Saudi Arabia Has Started Giving Driving Licenses to Women, but Some Who Campaigned to Drive are in Jail
Saudi Arabia has issued the first driving licenses to women in decades, even as prominent advocates for giving women the right to drive in the conservative kingdom have been arrested and labeled as “traitors” by government-backed media.
Ten women who already had valid driving licenses from other countries were allowed to trade them in for Saudi ones Monday after undergoing brief tests at the General Traffic Department in the capital, Riyadh, and other cities, the government said in a statement. But they won’t be able to use the new licenses until June 24, when all women can begin applying for them.
Saudi Arabia is the only country in the world that does not currently permit women to drive, a policy that has long been a source of international condemnation. Although there is no law barring women from driving, no licenses have been issued to them in more than 50 years, forcing women to rely on chauffeurs and taxis or male relatives with vehicles.
The lifting of the de facto ban, announced in September, has been one of the most eagerly anticipated reforms in Saudi Arabia, where Crown Prince Mohammed bin Salman has championed sweeping changes intended to modernize the country and create job opportunities for a mostly young population. But the uproar over the recent arrests threatens to eclipse any public relations benefits from allowing women to drive.
“It’s absolutely welcomed that the authorities have begun issuing driving licenses to women,” said Samah Hadid, who directs campaigns in the Middle East for the London-based human rights group Amnesty International. “But unfortunately this comes at a price where the very women who campaigned for the right to drive are behind bars instead of behind the wheel.”
Rothna Begum, a women's rights researcher for New York-based Human Rights Watch, dismissed Monday’s event as a publicity stunt intended to deflect criticism.
“Now we have videos of traffic police handing over these driver’s licenses to divert the world’s attention from the fact that the women who were actually behind championing the cause … are not only in prison but have been charged and potentially face very, very long sentences,” she said.
At least 17 people were arrested on suspicion of trying to undermine the kingdom’s security and stability, a case that human rights groups said has primarily targeted individuals who advocated for women’s rights.
They include activists who were arrested before for defying the ban on women driving and also campaigned for the lifting of restrictions requiring women to obtain the permission of a male guardian before marrying, traveling abroad or getting released from prison.
Eight were temporarily released, pending the completion of a procedural review, the Saudi Public Prosecutor's Office said in a statement Sunday. Nine others — four women and five men — remain in custody and face possible trial.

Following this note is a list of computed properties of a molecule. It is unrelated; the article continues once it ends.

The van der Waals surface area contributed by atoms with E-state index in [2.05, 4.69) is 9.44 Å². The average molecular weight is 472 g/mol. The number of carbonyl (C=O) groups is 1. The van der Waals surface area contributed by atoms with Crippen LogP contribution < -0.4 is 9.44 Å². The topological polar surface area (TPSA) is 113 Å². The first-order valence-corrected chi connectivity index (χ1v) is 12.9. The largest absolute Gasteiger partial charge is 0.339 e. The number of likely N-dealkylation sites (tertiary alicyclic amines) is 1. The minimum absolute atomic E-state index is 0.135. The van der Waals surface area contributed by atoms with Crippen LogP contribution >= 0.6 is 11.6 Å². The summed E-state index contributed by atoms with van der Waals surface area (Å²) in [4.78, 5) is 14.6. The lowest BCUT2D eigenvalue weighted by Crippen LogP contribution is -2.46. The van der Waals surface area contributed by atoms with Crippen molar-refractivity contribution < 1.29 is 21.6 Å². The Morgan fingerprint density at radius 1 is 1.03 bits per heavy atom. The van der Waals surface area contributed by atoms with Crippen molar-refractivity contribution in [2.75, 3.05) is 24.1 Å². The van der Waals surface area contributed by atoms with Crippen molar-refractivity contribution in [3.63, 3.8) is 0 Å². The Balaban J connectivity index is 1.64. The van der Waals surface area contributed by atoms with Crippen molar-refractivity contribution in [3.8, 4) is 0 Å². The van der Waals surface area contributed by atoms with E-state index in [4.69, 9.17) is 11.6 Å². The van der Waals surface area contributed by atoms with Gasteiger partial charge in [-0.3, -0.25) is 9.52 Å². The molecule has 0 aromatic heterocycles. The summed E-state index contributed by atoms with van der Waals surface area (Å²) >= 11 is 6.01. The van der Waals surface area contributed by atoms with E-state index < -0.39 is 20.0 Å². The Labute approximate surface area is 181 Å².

The detainees were said to have admitted to serious charges, including communicating and cooperating with individuals and organizations “hostile to the kingdom,” recruiting “persons in a sensitive government entity to obtain confidential information and official documents to harm the higher interests of the kingdom” and providing financial and moral support to “hostile elements abroad.”
Activists convicted on similar charges are serving between eight and 10 years in prison, Begum said.
Saudi prosecutors did not publicly identify the suspects who remain in custody. But Amnesty International and Human Rights Watch said they include three women who are among the most well-known proponents for allowing everyone to drive: Loujain Hathloul, Aziza Yousef and Eman Nafjan.
State-backed media accused the detainees of betraying their country and acting as “agents of embassies.” One pro-government Twitter account posted images of some of them with the word “traitor” written in red across their faces.
Activists said their treatment shows that for all the social and economic reforms in Saudi Arabia, there is still no tolerance for criticizing the monarchy or advocating for more change.
“This is a kingdom that bans protests, that bans independent human rights organizations and trade unions,” Begum said. “This has not changed under Mohammed bin Salman. If anything, since his ascent to power, the situation has become more repressive for human rights defenders.”
Even some supporters of the crown prince suggested that the government may have erred in arresting the women.
“My understanding is that they broke the law technically in something they did, which was not really directly related to their activism,” said Ali Shihabi, founder of the Washington-based Arabia Foundation. “But I still think that this was maybe an overreaction.”
He said the 32-year-old prince has done more than any king in the last 50 years to advance women’s rights in Saudi Arabia — an effort that has required him to push back against a “very strong, conservative, reactionary part of society that has been resisting these changes for decades.”
Shihabi said officials may have wanted to show that they aren’t cracking down only on conservative clerics and their supporters, who have also faced arrest in recent years.
“The government is very nervous [about] balancing different elements of society as it’s pushing for disruptive change,” he said.
At the same time, he added, the government does not want to be seen as implementing a “Western agenda.”
“Because these women are so Western and liberal, and they are being feted in the West … they help give meat to that narrative with Saudi conservative public opinion,” Shihabi said. “In the view of the crown prince, this is in the interests of Saudi Arabia. It’s not because Uncle Sam has asked him to do this.”